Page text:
Is the risk of VTE increased following COVID-19 vaccination?
As described in a separate FAQ, patients receiving the adenoviral AstraZeneca or Johnson &Johnson vaccines are at small but real risk for vaccine-induced immune thrombosis and thrombocytopenia (VITT), a form of thrombosis and thrombocytopenia syndrome (TTS). However, despite case reports documenting VTE in the absence of VITT following COVID-19 vaccination, larger observational and epidemiologic studies as well as analysis of the original large phase III mRNA vaccine registration trials have not confirmed an overall increased risk for VTE following COVID-19 vaccination with mRNA or adenoviral vaccines. We would not recommend special monitoring or prophylaxis for VTE post-vaccination..
For additional information, see:
- 2018 ASH VTE guidelines – prevention in medical patients
- 2018 ASH VTE guidelines – anticoagulation therapy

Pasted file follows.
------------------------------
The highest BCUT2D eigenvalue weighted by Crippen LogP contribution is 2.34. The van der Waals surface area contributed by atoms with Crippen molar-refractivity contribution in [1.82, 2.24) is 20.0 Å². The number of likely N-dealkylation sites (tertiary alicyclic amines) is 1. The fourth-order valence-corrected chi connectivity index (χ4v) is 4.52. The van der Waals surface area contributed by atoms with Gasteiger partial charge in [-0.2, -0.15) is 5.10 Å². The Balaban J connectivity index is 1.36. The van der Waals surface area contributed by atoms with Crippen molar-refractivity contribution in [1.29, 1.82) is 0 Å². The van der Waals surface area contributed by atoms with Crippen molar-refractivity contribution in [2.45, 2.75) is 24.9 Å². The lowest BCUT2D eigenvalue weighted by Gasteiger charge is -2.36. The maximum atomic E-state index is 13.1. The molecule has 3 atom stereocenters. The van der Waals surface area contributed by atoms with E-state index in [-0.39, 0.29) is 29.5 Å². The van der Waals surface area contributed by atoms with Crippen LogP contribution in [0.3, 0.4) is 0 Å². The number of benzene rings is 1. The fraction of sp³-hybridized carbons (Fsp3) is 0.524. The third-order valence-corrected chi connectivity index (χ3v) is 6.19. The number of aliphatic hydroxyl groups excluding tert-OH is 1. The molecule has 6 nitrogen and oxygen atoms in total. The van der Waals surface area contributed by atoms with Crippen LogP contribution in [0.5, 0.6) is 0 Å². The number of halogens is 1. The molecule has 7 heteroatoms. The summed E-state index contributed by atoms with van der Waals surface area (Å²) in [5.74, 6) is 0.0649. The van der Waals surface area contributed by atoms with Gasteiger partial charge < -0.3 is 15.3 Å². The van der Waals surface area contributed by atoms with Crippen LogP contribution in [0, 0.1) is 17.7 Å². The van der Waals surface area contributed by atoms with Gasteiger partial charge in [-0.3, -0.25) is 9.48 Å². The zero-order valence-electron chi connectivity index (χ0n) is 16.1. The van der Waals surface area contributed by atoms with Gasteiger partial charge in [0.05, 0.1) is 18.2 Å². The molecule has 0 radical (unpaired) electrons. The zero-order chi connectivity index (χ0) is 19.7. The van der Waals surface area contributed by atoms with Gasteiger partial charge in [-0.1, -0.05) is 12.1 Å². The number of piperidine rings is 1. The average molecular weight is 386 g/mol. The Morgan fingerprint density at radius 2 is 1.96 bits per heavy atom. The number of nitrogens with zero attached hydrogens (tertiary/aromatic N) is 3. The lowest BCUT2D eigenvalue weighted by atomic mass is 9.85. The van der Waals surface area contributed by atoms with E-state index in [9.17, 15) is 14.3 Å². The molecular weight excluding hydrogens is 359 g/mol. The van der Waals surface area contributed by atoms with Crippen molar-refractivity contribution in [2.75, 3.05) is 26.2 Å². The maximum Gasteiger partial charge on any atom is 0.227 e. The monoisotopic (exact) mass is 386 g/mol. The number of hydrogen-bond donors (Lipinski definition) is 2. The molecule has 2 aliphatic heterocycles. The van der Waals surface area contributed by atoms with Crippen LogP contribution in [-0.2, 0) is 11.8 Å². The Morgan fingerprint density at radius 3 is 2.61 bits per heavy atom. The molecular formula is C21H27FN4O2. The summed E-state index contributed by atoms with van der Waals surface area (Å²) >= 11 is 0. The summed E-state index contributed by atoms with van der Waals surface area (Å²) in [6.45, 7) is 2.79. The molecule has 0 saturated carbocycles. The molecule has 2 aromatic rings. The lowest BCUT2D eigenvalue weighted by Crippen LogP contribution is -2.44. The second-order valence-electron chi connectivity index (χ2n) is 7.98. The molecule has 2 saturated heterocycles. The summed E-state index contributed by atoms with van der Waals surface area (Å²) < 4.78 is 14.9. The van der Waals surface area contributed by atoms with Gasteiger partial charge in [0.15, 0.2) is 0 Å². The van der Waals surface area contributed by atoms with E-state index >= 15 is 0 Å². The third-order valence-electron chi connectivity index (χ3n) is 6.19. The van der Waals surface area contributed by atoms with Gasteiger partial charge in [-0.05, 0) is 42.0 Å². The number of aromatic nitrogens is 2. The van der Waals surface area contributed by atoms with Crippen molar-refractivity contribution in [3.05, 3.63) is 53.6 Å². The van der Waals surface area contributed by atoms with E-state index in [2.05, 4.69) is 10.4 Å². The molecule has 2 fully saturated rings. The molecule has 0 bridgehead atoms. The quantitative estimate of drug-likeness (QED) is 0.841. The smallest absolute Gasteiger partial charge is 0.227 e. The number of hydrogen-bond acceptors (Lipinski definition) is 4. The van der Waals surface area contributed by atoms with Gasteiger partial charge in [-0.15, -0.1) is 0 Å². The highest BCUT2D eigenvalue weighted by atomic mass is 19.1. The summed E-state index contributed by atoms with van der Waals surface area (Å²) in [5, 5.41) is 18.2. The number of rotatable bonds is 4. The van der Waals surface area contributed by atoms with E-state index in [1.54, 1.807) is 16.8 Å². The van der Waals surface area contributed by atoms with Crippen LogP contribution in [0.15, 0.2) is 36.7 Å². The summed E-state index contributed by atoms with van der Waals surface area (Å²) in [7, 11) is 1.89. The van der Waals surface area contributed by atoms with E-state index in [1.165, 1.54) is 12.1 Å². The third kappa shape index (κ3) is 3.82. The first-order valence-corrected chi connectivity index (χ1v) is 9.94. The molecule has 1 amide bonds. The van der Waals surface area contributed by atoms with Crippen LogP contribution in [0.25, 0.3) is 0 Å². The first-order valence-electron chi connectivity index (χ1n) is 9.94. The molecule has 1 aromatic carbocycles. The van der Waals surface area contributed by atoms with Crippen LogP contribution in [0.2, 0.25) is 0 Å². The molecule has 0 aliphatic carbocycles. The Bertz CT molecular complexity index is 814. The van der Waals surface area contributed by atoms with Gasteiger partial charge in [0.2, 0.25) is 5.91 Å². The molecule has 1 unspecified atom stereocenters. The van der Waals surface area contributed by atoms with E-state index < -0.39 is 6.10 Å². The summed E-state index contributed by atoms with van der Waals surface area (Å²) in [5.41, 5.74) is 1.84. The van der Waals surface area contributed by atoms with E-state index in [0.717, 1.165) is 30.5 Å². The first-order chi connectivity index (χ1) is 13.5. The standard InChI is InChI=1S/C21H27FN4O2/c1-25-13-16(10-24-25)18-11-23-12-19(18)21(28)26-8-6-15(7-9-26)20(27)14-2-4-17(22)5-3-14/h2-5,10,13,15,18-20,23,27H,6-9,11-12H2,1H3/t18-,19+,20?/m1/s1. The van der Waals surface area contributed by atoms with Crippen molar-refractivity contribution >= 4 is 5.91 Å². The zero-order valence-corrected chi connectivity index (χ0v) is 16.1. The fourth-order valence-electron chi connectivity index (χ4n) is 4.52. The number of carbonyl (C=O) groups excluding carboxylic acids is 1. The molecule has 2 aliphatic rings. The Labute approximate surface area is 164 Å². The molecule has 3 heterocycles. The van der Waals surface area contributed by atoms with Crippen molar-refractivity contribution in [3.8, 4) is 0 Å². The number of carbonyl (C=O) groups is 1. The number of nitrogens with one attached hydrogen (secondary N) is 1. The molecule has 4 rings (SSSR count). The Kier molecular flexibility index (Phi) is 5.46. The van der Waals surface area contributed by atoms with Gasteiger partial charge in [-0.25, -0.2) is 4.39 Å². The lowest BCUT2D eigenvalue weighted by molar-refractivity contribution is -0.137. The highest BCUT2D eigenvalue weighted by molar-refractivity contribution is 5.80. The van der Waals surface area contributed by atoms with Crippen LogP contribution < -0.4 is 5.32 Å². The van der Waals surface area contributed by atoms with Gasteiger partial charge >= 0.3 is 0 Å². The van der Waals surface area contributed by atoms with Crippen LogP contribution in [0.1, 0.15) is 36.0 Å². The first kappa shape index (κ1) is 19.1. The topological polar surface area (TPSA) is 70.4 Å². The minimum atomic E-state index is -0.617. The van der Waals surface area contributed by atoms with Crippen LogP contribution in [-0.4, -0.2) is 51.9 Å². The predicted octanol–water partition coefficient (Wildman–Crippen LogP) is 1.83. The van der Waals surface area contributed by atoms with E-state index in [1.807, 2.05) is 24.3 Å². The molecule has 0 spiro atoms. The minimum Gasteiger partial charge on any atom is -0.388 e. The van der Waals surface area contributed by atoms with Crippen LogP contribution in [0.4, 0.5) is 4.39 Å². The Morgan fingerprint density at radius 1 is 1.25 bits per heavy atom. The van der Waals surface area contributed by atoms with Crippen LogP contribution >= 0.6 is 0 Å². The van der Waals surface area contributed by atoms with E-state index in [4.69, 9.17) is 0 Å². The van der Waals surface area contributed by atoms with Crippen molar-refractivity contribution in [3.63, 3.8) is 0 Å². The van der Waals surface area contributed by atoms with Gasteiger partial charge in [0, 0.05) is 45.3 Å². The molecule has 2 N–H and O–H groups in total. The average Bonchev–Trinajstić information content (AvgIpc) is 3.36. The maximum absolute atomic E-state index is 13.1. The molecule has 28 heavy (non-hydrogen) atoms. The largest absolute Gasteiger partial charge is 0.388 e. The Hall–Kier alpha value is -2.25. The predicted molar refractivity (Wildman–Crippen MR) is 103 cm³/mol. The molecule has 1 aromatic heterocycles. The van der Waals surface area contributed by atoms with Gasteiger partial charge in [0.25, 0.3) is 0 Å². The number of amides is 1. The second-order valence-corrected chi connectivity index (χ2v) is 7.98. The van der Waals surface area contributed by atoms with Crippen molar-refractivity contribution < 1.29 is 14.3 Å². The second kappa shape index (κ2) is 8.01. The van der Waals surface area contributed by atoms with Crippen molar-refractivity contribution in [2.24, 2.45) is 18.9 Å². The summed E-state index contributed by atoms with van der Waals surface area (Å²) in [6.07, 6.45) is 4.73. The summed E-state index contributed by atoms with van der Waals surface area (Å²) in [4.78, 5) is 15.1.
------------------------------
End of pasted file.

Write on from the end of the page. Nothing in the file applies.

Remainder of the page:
- COVID-19 drug interactions
- Transitioning to DOAC from Coumadin, British Columbia Ministry of Health, BC Provincial Academic Detailing Service
- Barnes et al. Thromboembolism and Anticoagulant Therapy During the COVID-19 Pandemic: Interim Clinical Guidance from the Anticoagulation Forum
- Antithrombotic therapy in patients with COVID-19
- AC Forum COVID-19 Guidelines
- American College of Cardiology
- CHEST COVID-19 Guidelines
- NIH COVID-19 Guidelines
- ISTH COVID-19 Guidance
- Italian Society on Thrombosis and Haemostasis
- Royal College of Physicians
- World Health Organization
ASH thanks Menaka Pai, MD, MSc; Menno Huisman, MD; Stephan Moll, MD; Mary Cushman, MD, and Walter Ageno, MD for their contributions to earlier versions of this FAQ, and to FAQs focused on COVID coagulopathy and DIC and pulmonary embolism that have been retired, with content incorporated into the current version of this FAQ.
Sign up for email updates to stay abreast of the latest COVID-19 resources recommended by the American Society of Hematology.